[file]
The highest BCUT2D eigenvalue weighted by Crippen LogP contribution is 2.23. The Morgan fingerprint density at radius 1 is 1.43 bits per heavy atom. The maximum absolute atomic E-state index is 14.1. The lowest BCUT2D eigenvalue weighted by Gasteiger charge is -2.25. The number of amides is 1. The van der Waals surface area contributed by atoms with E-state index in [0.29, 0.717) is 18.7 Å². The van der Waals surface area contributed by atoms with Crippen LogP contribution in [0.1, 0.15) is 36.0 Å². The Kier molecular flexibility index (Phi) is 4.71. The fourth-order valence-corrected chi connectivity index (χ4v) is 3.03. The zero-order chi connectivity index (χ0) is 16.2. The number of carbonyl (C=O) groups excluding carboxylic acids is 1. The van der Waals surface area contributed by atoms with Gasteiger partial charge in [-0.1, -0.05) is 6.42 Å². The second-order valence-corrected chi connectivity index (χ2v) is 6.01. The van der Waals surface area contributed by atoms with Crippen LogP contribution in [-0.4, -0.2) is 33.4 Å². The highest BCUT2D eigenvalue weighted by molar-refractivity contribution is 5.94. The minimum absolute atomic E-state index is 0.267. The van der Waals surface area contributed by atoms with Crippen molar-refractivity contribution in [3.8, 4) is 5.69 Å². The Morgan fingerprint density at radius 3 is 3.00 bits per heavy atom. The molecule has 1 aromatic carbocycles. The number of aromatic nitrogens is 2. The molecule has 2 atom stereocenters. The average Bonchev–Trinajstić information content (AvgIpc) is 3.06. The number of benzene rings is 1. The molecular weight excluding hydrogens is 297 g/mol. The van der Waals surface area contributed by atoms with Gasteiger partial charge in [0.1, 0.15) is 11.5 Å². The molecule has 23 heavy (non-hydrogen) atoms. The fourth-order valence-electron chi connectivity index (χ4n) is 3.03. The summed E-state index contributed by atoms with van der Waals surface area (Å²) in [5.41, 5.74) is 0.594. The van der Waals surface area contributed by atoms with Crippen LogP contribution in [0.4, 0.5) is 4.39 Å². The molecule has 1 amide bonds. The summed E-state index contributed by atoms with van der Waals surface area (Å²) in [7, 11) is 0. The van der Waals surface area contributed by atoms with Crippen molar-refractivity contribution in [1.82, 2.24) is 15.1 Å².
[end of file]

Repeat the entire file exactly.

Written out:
The highest BCUT2D eigenvalue weighted by Crippen LogP contribution is 2.23. The Morgan fingerprint density at radius 1 is 1.43 bits per heavy atom. The maximum absolute atomic E-state index is 14.1. The lowest BCUT2D eigenvalue weighted by Gasteiger charge is -2.25. The number of amides is 1. The van der Waals surface area contributed by atoms with E-state index in [0.29, 0.717) is 18.7 Å². The van der Waals surface area contributed by atoms with Crippen LogP contribution in [0.1, 0.15) is 36.0 Å². The Kier molecular flexibility index (Phi) is 4.71. The fourth-order valence-corrected chi connectivity index (χ4v) is 3.03. The zero-order chi connectivity index (χ0) is 16.2. The number of carbonyl (C=O) groups excluding carboxylic acids is 1. The van der Waals surface area contributed by atoms with Gasteiger partial charge in [-0.1, -0.05) is 6.42 Å². The second-order valence-corrected chi connectivity index (χ2v) is 6.01. The van der Waals surface area contributed by atoms with Crippen LogP contribution in [-0.4, -0.2) is 33.4 Å². The highest BCUT2D eigenvalue weighted by molar-refractivity contribution is 5.94. The minimum absolute atomic E-state index is 0.267. The van der Waals surface area contributed by atoms with Crippen molar-refractivity contribution in [3.8, 4) is 5.69 Å². The Morgan fingerprint density at radius 3 is 3.00 bits per heavy atom. The molecule has 1 aromatic carbocycles. The number of aromatic nitrogens is 2. The molecule has 2 atom stereocenters. The average Bonchev–Trinajstić information content (AvgIpc) is 3.06. The number of benzene rings is 1. The molecular weight excluding hydrogens is 297 g/mol. The van der Waals surface area contributed by atoms with Gasteiger partial charge in [0.1, 0.15) is 11.5 Å². The molecule has 23 heavy (non-hydrogen) atoms. The fourth-order valence-electron chi connectivity index (χ4n) is 3.03. The summed E-state index contributed by atoms with van der Waals surface area (Å²) in [5.41, 5.74) is 0.594. The van der Waals surface area contributed by atoms with Crippen LogP contribution in [0.4, 0.5) is 4.39 Å². The molecule has 1 amide bonds. The summed E-state index contributed by atoms with van der Waals surface area (Å²) in [7, 11) is 0. The van der Waals surface area contributed by atoms with Crippen molar-refractivity contribution in [1.82, 2.24) is 15.1 Å².